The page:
With both kickboxing (K1 rules) and Muay Thai growing simultaneously around the world, fans of one sport are often fans of the other.
With many Muay Thai fighters successfully making the transition over to kickboxing (such as Sitthichai, Petchpanomrung, Tiffany van Soest, and many more), it’s easy to think they are the same.
While there are many similarities between the two, there are a few things that set Muay Thai apart from kickboxing.
1. Kicks to Punches Ratio
When you watch a professional Muay Thai fight, punches are usually only used to set up kicks and knees. Less commonly, some Muay Thai fighters will have the Muay Maat style and attempt to knock out their opponents with punches instead fighting to win on points.
However, you will see much much more punches being thrown in a kickboxing fight, often in long combinations or with the “haymaker” style of...
These are the best beginner Muay Thai sparring tips that will help you avoid getting your nose broken and spirits demoralized the first time you decide to step into the ring.
Since I’m the guy who had his nose broken and spirits demoralized his first sparring session, I want to help you avoid that at all costs because it SUCKS!
Check out this 10 step beginner checklist on how to spar during your first session(s):
#1. Make Sure Your Kru/Instructor Approves
Don’t be that asshole who steps into a first sparring session without permission. Chances are you haven’t sparred yet because your instructor feels like you are not ready. And guess what? If your instructor thinks you are not ready, you are NOT ready.
Not only is this for your safety but it’s for your training partners safety too. There has been way too many times I’ve...
Before each and every training session, I do almost the same exact pre-workout routine. It involves foam rolling, skipping rope, dynamic movements, and some light static stretches.
I find that performing this dynamic warm-up routine before banging the heavy bag or doing any other type of Muay Thai training helps me get prepared in more ways than one.
Probably the most obvious benefit of having this pre-workout warmup is that it gets my body prepared for a hard training session. My muscles loosen up, the blood starts flowing through my veins, and the important areas of my body are ready to put in some work.
Besides being physically prepared to train, having my pre-workout routine gets me mentally focused and in the zone. This short 15-minute session gives me the right amount of time I need in order to get my mind zoned in on what I want to accomplish during my Muay Thai...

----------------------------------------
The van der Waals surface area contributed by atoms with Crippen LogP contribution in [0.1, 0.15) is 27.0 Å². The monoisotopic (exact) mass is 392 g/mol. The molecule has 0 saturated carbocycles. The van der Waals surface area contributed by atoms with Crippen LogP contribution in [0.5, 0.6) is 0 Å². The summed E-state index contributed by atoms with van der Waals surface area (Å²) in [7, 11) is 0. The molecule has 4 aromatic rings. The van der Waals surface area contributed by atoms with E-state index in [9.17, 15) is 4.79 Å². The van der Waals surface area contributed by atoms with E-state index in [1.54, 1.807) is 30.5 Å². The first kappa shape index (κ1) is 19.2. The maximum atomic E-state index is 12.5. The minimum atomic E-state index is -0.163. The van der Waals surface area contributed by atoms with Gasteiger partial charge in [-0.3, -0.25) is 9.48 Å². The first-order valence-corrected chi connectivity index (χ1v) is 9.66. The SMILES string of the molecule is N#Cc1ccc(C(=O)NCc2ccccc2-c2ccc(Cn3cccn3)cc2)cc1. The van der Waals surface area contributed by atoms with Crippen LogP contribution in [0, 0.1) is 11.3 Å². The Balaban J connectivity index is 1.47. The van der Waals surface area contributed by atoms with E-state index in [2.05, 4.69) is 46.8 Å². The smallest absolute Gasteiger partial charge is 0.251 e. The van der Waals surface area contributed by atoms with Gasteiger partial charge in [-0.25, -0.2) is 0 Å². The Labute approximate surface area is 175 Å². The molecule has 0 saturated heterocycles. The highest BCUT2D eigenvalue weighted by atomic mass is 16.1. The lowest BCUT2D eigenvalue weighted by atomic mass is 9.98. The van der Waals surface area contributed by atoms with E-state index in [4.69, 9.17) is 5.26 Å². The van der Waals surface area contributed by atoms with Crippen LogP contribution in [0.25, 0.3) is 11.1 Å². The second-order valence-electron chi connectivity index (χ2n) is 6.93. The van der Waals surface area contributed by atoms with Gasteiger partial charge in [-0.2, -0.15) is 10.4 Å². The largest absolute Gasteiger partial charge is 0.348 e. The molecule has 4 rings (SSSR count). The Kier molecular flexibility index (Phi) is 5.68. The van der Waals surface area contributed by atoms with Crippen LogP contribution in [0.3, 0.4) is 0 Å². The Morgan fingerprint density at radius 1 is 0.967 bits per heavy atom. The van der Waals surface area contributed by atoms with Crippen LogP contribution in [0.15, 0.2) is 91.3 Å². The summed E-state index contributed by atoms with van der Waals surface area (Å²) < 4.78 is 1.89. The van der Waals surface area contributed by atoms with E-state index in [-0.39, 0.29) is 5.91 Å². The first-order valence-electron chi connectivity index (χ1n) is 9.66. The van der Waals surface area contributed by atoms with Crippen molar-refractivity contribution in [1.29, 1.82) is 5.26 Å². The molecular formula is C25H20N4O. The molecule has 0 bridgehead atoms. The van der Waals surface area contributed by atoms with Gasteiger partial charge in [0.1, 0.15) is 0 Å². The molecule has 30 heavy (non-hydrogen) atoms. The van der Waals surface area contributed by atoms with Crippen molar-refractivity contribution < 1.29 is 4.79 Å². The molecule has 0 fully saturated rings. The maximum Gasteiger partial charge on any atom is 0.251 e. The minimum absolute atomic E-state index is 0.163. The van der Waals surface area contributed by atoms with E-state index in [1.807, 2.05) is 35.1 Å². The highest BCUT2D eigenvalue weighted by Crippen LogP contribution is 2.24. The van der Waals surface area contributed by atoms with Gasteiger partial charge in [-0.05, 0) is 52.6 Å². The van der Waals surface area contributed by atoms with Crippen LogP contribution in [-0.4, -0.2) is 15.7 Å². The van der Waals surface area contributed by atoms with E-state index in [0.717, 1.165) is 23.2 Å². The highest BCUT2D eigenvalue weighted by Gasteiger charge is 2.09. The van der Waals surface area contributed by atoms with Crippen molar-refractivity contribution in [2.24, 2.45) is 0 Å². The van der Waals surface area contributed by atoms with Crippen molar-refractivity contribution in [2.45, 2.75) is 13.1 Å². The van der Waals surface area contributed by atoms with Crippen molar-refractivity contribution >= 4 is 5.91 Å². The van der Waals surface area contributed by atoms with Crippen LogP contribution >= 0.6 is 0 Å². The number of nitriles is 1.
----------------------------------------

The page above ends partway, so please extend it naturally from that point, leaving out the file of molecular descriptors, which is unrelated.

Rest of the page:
Having a solid defense is super important as a Muay Thai fighter, but, you already knew that...
Learning defensive techniques for Muay Thai like how to check a kick, parry punches or counter your opponent's kicks, are essential skills to have in order to be a dominate force in the ring.
If you are unable to defend yourself chances are you'll end up with more bumps, bruises and injuries than the intelligent, technical fighters who focus more on being elusive and having unbreakable defense.
To be honest, if I were to start my Muay Thai journey over again, DEFENSE would be the main thing I would focus on. When the first half of my career, my defense was mostly just blocking punches with my face... and it’s not as fun as it sounds.
The defensive Muay Thai technique videos below demonstrate some of the basic moves and techniques that are CRUCIAL to any fighters repertoire. Perfecting fundamental techniques like...
You’re nervous as hell.
You feel like throwing up.
You start doubting why you decided to step into the ring against someone who is trying to kill you.
You can’t get your mind off the fight.
I get it. I’ve been there. We all have! Every Muay Thai fighter goes through relatively the same process when they first step into the ring.
Doubt. Fear. Anxiety. Excitement. Adrenaline.
It’s all a part of the process. Learning how to control these emotions is key to winning your first Muay Thai fight. The first step is knowing what to expect and how to deal with the inevitable emotions and situations that are going to pop up. Follow these tips for your first fight to be as prepared as possible once you step into that ring!